The Court of Appeal, Yuen JA giving the main judgment, accepted that such a variation could be inferred from conduct. It was for the plaintiff to prove this variation but she was unable to do so. There was no evidence of any changed common intention. This was a domestic joint venture and attempts to draw up a ‘balance sheet’ based on contributions made were ill-conceived. There was no evidence of any change in the original common intention to hold as beneficial joint tenants.

The domestic joint venture context no longer applied after separation and an order requiring the defendant to bear half the mortgage costs after separation reflected the parties’ intention in the changed circumstances. In any event, the plaintiff was entitled to recover these on the basis that they were payments that were made in order to preserve the property for the parties’ joint benefit ([28.3]).

Michael Lower

Common intention constructive trust – abandonment after Jones v Kernott

December 1, 2014

In Quintance v Tandan ([2012] EWHC 4416 (Ch)) a co-habiting couple bought a property in joint names. They agreed to hold it on trust for themselves as beneficial tenants in common in equal shares. Q made no contribution to the purchase price (though he was a party to the mortgage). Within weeks of acquisition of the property, Q abandoned T. T made all the payments as she had already been doing up until then). When the property was sold, Q claimed that he was entitled to half of the net proceeds of sale. This claim failed. The approach taken in Jones v Kernott was applied. Q’s conduct showed an agreement to abandon his half share. This could be expressed either as a variation of the original agreement inferred from post-acquisition conduct or as the fair outcome where there was no evidence that the parties had formulated any actual intention ([17] per HH Judge Waksman QC)). The question of fairness is fact-sensitive ([19]).

Michael Lower

Periodic tenancy: effect of exercise of landlord’s right to increase the rent

June 7, 2013

In West Coast International (Parking) Ltd v Secretary for Justice ([2001] HKEC 442, CA) L granted T a lease for a two year fixed term. At the end of the two years, the agreement provided for the tenancy to continue from quarter to quarter until terminated by either party as provided for in the agreement. The lease gave the landlord the right to revise the rent at the end of the third year of the agreement. The landlord exercised this right. The tenant completed a reply slip indicating its willingness to pay the increased rent and to pay an additional deposit (the agreement provided for an increase in the rent but not in the amount of the deposit). Not long after, the landlord served a notice to quit. The question was whether the agreement as to the revised rent and increased deposit simply amounted to a variation of the terms of an ongoing periodic tenancy or amounted to the surrender of the lease and the grant of a new two year term that would later become a periodic tenancy.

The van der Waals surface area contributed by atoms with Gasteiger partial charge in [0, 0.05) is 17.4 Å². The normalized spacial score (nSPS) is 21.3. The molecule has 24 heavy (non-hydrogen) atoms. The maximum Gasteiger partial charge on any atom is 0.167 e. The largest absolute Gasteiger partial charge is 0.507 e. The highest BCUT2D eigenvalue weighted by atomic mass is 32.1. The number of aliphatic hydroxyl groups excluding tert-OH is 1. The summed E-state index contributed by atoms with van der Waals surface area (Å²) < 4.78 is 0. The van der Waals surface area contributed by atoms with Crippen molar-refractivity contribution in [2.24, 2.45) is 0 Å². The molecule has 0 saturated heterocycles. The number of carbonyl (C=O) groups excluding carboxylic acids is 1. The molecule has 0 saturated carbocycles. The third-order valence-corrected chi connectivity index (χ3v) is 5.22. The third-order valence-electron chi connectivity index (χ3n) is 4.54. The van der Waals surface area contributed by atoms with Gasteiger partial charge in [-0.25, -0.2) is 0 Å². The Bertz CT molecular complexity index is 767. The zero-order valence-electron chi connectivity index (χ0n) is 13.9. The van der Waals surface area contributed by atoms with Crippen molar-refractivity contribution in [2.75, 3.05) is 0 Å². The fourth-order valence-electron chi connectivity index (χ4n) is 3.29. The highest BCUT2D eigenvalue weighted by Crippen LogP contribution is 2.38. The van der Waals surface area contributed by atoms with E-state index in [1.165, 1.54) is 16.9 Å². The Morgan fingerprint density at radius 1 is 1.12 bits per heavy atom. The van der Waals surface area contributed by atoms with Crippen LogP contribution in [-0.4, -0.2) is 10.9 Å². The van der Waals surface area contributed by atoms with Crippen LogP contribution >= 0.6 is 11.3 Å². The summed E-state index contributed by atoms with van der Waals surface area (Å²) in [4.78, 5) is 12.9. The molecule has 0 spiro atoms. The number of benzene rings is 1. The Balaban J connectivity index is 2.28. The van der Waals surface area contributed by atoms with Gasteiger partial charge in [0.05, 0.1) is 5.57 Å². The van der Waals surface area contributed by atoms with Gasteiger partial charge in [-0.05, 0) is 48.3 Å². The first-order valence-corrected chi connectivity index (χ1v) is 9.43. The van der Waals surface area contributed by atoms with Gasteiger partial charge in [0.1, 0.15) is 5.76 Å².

As a matter of construction of the correspondence concerning the increase (in the context of the relevant terms of the tenancy) the Court of Appeal held that this was a variation of the terms of the existing periodic tenancy. Hence L was entitled to serve notice to quit.

Michael Lower

Joint name case: quantifying the beneficial interest by reference to the whole course of conduct

November 1, 2011

Hapeshi v Allnatt ([2010] EWHC 392) concerned a dispute as to the ownership of property bought in the joint names of a mother and her son M. There was an agreement that another son, K, was to have a beneficial interest in the property (para. 42). There had been no express agreement that the mother, M and K would hold as beneficial joint tenants. Although there was an express agreement that the mother and M were to hold as beneficial joint tenants, the judge thought that the mother (who spoke no English) had not understood the idea and that the property was actually held by them as tenants in common (para. 47). The mother and M died and the court had to decide how the beneficial ownership was to be divided between K and the estates of the mother and M. The judge referred to Stack and, based on an assessment of the whole course of conduct, decided that the mother’s estate was entitled to 50% of the equity, and that K and M’s estate were each entitled to 25% of the equity. Megarry & Wade’s explanation of the current law as to when a common intention constructive trust can arise (Megarry & Wade (2008) para. 11-025) was quoted with apparent approval (para. 18). This passage suggests that a common intention constructive trust can be inferred from the parties’ whole course of conduct. The finding at para. 42 seems to mean, however, that (in relation to the primary question as to the existence of a constructive trust) there was no need to rely on the whole course of conduct in the present case.

Michael Lower